Martha Lambert v. The State of Texas--Appeal from 82nd District Court of Falls County

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Lambert-M v. State /**/




No. 10-95-033-CR









From the 82nd District Court

Falls County, Texas

Trial Court # 6605




A jury convicted Martha Lambert of aggravated assault and assessed punishment at ten years' probation and a $10,000 fine. Tex. Penal Code Ann. 22.02 (Vernon 1994). She brings eight points on appeal, each complaining of alleged errors in the jury charge. We will affirm.

In point one, Lambert complains that the court erred in its placement of the definition of "reasonable doubt" after the other definitions and the application paragraphs. She claims that "by placing all definitions except the burden of proof definition before the application paragraphs, the burden of proof is not placed properly on the State in the application paragraphs, because the jury is not given the definition of the burden of proof before being asked to render a decision in the application paragraphs, and causes the burden of proof to be lessened and considered less important because it is not placed before the application paragraphs, as are all the definitions of other key words in the charge." Lambert does not cite any authority to support her contention. The State agrees that a proper definition of "reasonable doubt" that is used in the application of the law to the facts is required if a charge is to be sufficient to sustain a conviction. Geesa v. State, 820 S.W.2d 154, 162 (Tex. Crim. App. 1991); Polk v. State, 865 S.W.2d 627, 632 (Tex. App. Fort Worth 1993, pet. ref'd); Hammons v. State, 856 S.W.2d 797, 804 (Tex. App. Fort Worth 1993, pet. ref'd). However, it contends that there is no "magic" place in the charge for the definition. Id.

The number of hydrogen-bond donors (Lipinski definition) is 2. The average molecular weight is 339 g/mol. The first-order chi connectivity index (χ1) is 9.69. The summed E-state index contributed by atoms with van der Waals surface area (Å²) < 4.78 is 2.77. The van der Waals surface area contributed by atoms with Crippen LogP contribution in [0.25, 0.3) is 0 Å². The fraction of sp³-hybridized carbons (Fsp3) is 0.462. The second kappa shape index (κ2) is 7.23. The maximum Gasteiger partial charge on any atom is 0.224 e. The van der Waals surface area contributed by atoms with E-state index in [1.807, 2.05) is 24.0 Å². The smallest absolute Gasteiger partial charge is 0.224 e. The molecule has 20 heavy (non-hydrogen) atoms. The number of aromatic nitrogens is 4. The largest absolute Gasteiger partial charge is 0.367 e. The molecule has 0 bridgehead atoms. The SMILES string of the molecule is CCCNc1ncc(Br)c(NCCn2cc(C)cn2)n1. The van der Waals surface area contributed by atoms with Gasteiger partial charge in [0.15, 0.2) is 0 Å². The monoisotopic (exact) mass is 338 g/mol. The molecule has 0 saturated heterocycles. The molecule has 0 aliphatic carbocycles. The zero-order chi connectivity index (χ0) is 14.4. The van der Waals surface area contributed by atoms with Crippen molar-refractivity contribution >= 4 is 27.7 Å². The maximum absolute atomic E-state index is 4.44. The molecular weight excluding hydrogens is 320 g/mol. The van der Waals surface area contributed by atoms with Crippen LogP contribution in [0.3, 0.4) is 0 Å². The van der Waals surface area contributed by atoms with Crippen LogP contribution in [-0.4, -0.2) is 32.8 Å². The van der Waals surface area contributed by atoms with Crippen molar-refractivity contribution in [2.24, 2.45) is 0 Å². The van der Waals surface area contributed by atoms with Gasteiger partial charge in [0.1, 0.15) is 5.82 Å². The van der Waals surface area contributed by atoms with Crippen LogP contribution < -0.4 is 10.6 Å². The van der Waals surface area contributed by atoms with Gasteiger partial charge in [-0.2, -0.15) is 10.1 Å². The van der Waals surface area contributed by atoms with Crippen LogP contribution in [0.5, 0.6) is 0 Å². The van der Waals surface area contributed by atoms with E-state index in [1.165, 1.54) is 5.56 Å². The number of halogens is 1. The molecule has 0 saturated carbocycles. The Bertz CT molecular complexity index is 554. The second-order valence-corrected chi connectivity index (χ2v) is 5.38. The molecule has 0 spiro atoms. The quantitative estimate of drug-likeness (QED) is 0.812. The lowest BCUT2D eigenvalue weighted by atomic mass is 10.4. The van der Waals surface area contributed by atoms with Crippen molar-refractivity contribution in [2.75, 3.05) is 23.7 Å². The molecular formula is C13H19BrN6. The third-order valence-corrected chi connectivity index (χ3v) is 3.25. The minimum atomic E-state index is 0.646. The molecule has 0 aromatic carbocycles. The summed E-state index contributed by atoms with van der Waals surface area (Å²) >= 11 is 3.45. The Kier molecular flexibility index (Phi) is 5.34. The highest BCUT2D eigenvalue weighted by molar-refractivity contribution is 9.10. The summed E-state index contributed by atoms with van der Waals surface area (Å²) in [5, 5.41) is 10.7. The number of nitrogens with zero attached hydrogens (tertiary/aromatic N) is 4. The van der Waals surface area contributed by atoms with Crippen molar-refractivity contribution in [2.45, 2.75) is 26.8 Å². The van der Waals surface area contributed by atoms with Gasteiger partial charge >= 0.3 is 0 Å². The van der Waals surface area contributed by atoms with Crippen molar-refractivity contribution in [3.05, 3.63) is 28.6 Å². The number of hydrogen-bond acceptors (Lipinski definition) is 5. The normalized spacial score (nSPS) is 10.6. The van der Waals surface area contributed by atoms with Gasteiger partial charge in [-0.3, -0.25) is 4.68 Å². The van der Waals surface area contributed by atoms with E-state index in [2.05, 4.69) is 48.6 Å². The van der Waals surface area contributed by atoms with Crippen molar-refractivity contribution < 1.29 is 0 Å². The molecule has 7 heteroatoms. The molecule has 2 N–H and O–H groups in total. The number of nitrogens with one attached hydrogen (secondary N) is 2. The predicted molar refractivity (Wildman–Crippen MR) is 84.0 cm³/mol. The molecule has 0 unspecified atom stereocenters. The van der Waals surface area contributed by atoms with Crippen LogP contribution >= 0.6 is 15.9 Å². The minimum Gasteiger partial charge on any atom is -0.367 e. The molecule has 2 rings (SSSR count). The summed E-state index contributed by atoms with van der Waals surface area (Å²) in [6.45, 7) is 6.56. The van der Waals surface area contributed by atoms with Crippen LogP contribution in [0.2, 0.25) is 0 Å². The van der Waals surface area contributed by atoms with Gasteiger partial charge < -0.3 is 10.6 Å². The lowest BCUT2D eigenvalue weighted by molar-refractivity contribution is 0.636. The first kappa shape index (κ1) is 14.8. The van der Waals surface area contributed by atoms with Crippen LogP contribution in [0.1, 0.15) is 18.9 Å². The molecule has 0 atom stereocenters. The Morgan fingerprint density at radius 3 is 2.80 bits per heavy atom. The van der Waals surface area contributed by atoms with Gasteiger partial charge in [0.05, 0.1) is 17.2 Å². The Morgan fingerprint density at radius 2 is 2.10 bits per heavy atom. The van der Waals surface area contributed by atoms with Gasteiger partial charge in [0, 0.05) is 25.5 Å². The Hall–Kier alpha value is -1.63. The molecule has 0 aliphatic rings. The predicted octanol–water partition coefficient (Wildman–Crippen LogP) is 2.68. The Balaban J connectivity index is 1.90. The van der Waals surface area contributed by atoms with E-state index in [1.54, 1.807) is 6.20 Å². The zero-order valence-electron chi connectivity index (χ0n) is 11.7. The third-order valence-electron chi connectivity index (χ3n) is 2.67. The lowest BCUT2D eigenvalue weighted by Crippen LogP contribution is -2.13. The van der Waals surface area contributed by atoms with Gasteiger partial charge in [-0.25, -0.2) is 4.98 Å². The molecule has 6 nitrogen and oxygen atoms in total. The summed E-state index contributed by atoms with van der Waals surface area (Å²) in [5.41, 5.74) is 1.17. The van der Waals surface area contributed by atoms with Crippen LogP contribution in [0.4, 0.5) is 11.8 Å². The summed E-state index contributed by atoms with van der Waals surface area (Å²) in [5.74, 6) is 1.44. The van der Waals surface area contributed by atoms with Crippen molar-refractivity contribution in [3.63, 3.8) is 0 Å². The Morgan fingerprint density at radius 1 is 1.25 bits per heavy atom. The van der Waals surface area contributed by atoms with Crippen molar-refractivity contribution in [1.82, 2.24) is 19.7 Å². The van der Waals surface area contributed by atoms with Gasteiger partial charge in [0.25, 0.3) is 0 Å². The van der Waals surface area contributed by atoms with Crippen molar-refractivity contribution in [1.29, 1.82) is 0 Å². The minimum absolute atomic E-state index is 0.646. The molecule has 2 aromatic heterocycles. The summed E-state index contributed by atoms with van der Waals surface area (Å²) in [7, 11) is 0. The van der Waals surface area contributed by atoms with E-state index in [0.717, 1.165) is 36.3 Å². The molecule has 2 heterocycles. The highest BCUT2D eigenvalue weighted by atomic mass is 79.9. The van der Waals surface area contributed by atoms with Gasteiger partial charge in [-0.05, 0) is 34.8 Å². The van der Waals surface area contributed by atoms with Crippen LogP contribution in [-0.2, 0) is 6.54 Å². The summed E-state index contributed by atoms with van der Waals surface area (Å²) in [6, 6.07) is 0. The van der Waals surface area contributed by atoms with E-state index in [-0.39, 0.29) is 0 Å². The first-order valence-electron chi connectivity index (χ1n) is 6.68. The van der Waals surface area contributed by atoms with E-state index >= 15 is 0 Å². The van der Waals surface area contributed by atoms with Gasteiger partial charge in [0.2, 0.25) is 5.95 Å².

Lambert does not assert that the definition was not in compliance with Geesa; she merely complains of its placement in the charge. We agree with the State and with the decisions of the Fort Worth Court of Appeals which hold that there is no error in a charge that properly defines "reasonable doubt" and applies it to the facts in the case, even if the definition is not in a specific place in the charge. Polk, 865 S.W.2d at 632; Hammons, 856 S.W.2d at 804. Point one is overruled.

In points five through eight, Lambert complains of the following instruction submitted to the jury in the charge: "You are further instructed that the specific intent to kill may be inferred, if any, from the use of a deadly weapon, unless it is reasonably apparent that death or serious bodily injury could not result." Assuming Lambert's points are meritorious, she can show no harm from this instruction because she was not found guilty of murder, but of aggravated assault. Although intent to kill may be relevant to the offense of murder, it is not relevant to the offense of aggravated assault. Tex. Penal Code Ann. 19.02(b)(2), 22.02. Because the jury convicted Lambert of the latter, no jury finding necessary to her conviction rested upon a finding of intent to kill. Id. Points five through eight are overruled.

Lambert's three remaining points complain of the following instruction in the jury charge: "You are further instructed that you may consider any and all events that occurred before, during, and after the commission of an offense, if any, in determining a defendant's intent, if any." Each of the complaints directed at this instruction will be discussed separately below.